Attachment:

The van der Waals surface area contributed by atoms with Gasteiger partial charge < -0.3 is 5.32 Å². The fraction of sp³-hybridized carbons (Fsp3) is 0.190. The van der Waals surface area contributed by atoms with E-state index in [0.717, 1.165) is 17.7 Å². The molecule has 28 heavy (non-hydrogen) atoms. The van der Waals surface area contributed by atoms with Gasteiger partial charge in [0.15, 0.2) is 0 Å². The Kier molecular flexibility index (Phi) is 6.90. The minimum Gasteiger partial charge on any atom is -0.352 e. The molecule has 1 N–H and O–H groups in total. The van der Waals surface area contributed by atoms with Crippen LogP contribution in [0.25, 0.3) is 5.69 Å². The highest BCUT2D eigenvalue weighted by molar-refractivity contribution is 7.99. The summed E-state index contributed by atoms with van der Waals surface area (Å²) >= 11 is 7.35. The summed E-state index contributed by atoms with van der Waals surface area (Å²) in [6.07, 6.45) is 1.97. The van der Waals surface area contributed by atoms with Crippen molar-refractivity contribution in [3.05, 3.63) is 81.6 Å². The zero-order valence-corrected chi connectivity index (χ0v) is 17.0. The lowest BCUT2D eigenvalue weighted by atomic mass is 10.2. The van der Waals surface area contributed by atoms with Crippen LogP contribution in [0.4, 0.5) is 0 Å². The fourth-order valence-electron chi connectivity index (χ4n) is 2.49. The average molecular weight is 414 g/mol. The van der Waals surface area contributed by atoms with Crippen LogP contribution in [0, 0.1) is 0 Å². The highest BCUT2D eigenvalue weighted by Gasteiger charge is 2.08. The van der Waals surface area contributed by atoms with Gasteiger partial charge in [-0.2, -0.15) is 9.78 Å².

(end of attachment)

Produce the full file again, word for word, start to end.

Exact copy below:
The van der Waals surface area contributed by atoms with Gasteiger partial charge < -0.3 is 5.32 Å². The fraction of sp³-hybridized carbons (Fsp3) is 0.190. The van der Waals surface area contributed by atoms with E-state index in [0.717, 1.165) is 17.7 Å². The molecule has 28 heavy (non-hydrogen) atoms. The van der Waals surface area contributed by atoms with Gasteiger partial charge in [0.15, 0.2) is 0 Å². The Kier molecular flexibility index (Phi) is 6.90. The minimum Gasteiger partial charge on any atom is -0.352 e. The molecule has 1 N–H and O–H groups in total. The van der Waals surface area contributed by atoms with Crippen LogP contribution in [0.25, 0.3) is 5.69 Å². The highest BCUT2D eigenvalue weighted by molar-refractivity contribution is 7.99. The summed E-state index contributed by atoms with van der Waals surface area (Å²) >= 11 is 7.35. The summed E-state index contributed by atoms with van der Waals surface area (Å²) in [6.07, 6.45) is 1.97. The van der Waals surface area contributed by atoms with Crippen molar-refractivity contribution in [3.05, 3.63) is 81.6 Å². The zero-order valence-corrected chi connectivity index (χ0v) is 17.0. The lowest BCUT2D eigenvalue weighted by atomic mass is 10.2. The van der Waals surface area contributed by atoms with Crippen LogP contribution in [0.4, 0.5) is 0 Å². The fourth-order valence-electron chi connectivity index (χ4n) is 2.49. The average molecular weight is 414 g/mol. The van der Waals surface area contributed by atoms with Crippen LogP contribution in [0, 0.1) is 0 Å². The highest BCUT2D eigenvalue weighted by Gasteiger charge is 2.08. The van der Waals surface area contributed by atoms with Gasteiger partial charge in [-0.2, -0.15) is 9.78 Å².